Convert this to: (x+2)(x-1)(x-7)>0 (Multiply both sides by '-1') Now solve in the usual way. Assign '+' to the rightmost region and then alternate with '-' Since you are looking for positive value of the expression, every region where you put a '+' will be the region where the expression will be greater than 0.
2) Variation - ODD/EVEN POWER @ulm/Karishma - if we have even powers like (x-a)^2(x-b) we don't need to change a sign when jump over "a". This will be same as (x-b)
We can ignore squares BUT SHOULD consider ODD powers example - 2.a (x-a)^3(x-b)<0 is the same as (x-a)(x-b) <0 2.b (x - a)(x - b)/(x - c)(x - d) < 0 ==> (x - a)(x - b)(x-c)^-1(x-d)^-1 <0 is the same as (x - a)(x - b)(x - c)(x - d) < 0
3) Variation <= in FRACTION @mrinal2100 - if = sign is included with < then <= will be there in solution like for (x+2)(x-1)(x-7)(x-4) <=0 the solution will be -2 <= x <= 1 or 4<= x <= 7 BUT if it is a fraction the denominator in the solution will not have = SIGN example - 3.a (x + 2)(x - 1)/(x -4)(x - 7) < =0 the solution will be -2 <= x <= 1 or 4< x < 7 we cant make 4<=x<=7 as it will make the solution infinite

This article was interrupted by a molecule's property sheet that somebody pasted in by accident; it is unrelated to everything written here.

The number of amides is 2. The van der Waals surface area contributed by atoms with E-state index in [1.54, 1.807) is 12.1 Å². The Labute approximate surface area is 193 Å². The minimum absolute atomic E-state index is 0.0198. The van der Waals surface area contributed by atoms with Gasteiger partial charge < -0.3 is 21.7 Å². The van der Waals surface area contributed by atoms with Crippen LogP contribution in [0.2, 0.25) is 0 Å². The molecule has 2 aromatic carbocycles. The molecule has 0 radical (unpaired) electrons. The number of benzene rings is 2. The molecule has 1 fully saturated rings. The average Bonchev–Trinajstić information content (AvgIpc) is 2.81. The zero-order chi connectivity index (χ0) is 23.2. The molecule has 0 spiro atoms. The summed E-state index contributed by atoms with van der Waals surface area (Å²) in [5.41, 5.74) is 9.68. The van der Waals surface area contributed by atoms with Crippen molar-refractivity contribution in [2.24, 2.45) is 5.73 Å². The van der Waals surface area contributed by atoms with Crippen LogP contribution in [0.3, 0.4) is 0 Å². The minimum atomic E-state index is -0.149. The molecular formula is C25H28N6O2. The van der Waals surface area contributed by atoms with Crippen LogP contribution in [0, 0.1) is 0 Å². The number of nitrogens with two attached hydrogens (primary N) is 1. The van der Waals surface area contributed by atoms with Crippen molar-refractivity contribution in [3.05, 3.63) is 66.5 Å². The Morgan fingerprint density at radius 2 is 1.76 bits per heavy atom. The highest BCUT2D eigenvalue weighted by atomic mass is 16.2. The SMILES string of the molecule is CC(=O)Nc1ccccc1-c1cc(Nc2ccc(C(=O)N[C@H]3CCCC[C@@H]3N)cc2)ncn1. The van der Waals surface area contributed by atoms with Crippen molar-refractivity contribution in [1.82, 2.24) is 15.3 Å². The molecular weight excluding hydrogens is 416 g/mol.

4) Variation - ROOTS @Karishma - As for roots, you have to keep in mind that given \(\sqrt{x}\), x cannot be negative.
\(\sqrt{x}\) < 10 implies 0 < \(\sqrt{x}\) < 10 Squaring, 0 < x < 100 Root questions are specific. You have to be careful. If you have a particular question in mind, send it.
Refer - inequalities-and-roots-118619.html#p959939 Some more useful tips for ROOTS....I am too lazy to consolidate <5> THESIS - @gmat1220 - Once algebra teacher told me - signs alternate between the roots. I said whatever and now I know why Watching this article is a stroll down the memory lane.
I will save this future references.... Please add anything that you feel will help. Anyone wants to add ABSOLUTE VALUES....That will be a value add to this post _________________
Inequalities trick [#permalink]
06 Jan 2015, 02:35